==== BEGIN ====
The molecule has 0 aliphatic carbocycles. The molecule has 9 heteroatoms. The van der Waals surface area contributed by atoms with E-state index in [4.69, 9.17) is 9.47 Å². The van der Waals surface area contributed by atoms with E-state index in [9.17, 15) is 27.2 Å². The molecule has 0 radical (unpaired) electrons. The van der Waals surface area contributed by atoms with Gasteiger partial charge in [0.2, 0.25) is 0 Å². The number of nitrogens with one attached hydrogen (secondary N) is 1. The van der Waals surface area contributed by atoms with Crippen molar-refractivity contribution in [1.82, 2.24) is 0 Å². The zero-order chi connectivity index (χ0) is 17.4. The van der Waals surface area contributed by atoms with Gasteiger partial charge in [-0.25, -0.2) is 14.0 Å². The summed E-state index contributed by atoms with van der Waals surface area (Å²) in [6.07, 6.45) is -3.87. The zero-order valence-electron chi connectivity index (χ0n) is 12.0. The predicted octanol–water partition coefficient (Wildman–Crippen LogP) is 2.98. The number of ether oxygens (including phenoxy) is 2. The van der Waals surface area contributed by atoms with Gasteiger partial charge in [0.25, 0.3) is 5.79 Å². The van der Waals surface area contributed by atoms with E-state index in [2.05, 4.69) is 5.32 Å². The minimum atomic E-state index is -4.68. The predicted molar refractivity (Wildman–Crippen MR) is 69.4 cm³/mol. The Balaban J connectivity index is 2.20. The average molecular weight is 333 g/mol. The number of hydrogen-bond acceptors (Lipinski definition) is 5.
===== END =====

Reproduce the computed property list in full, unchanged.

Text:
The molecule has 0 aliphatic carbocycles. The molecule has 9 heteroatoms. The van der Waals surface area contributed by atoms with E-state index in [4.69, 9.17) is 9.47 Å². The van der Waals surface area contributed by atoms with E-state index in [9.17, 15) is 27.2 Å². The molecule has 0 radical (unpaired) electrons. The van der Waals surface area contributed by atoms with Gasteiger partial charge in [0.2, 0.25) is 0 Å². The number of nitrogens with one attached hydrogen (secondary N) is 1. The van der Waals surface area contributed by atoms with Crippen molar-refractivity contribution in [1.82, 2.24) is 0 Å². The zero-order chi connectivity index (χ0) is 17.4. The van der Waals surface area contributed by atoms with Gasteiger partial charge in [-0.25, -0.2) is 14.0 Å². The summed E-state index contributed by atoms with van der Waals surface area (Å²) in [6.07, 6.45) is -3.87. The zero-order valence-electron chi connectivity index (χ0n) is 12.0. The predicted octanol–water partition coefficient (Wildman–Crippen LogP) is 2.98. The number of ether oxygens (including phenoxy) is 2. The van der Waals surface area contributed by atoms with Gasteiger partial charge in [0.25, 0.3) is 5.79 Å². The van der Waals surface area contributed by atoms with E-state index in [2.05, 4.69) is 5.32 Å². The minimum atomic E-state index is -4.68. The predicted molar refractivity (Wildman–Crippen MR) is 69.4 cm³/mol. The Balaban J connectivity index is 2.20. The average molecular weight is 333 g/mol. The number of hydrogen-bond acceptors (Lipinski definition) is 5.